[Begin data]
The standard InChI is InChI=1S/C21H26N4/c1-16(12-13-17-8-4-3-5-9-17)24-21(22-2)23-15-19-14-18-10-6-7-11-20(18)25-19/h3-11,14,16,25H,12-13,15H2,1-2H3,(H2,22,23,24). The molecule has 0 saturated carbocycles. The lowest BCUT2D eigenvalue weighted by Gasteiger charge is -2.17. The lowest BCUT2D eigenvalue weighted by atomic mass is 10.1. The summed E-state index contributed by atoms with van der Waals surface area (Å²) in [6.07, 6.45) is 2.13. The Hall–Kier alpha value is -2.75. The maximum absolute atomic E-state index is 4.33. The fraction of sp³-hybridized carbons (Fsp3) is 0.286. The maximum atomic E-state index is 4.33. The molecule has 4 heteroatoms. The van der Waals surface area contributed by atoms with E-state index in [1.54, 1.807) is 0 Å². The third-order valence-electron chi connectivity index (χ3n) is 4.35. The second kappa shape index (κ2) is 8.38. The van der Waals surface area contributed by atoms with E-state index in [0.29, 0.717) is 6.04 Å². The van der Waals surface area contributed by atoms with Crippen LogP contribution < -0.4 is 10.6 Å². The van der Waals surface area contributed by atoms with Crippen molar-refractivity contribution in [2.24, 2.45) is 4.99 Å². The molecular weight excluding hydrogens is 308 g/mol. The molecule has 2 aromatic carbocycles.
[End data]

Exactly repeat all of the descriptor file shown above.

The standard InChI is InChI=1S/C21H26N4/c1-16(12-13-17-8-4-3-5-9-17)24-21(22-2)23-15-19-14-18-10-6-7-11-20(18)25-19/h3-11,14,16,25H,12-13,15H2,1-2H3,(H2,22,23,24). The molecule has 0 saturated carbocycles. The lowest BCUT2D eigenvalue weighted by Gasteiger charge is -2.17. The lowest BCUT2D eigenvalue weighted by atomic mass is 10.1. The summed E-state index contributed by atoms with van der Waals surface area (Å²) in [6.07, 6.45) is 2.13. The Hall–Kier alpha value is -2.75. The maximum absolute atomic E-state index is 4.33. The fraction of sp³-hybridized carbons (Fsp3) is 0.286. The maximum atomic E-state index is 4.33. The molecule has 4 heteroatoms. The van der Waals surface area contributed by atoms with E-state index in [1.54, 1.807) is 0 Å². The third-order valence-electron chi connectivity index (χ3n) is 4.35. The second kappa shape index (κ2) is 8.38. The van der Waals surface area contributed by atoms with E-state index in [0.29, 0.717) is 6.04 Å². The van der Waals surface area contributed by atoms with Crippen LogP contribution < -0.4 is 10.6 Å². The van der Waals surface area contributed by atoms with Crippen molar-refractivity contribution in [2.24, 2.45) is 4.99 Å². The molecular weight excluding hydrogens is 308 g/mol. The molecule has 2 aromatic carbocycles.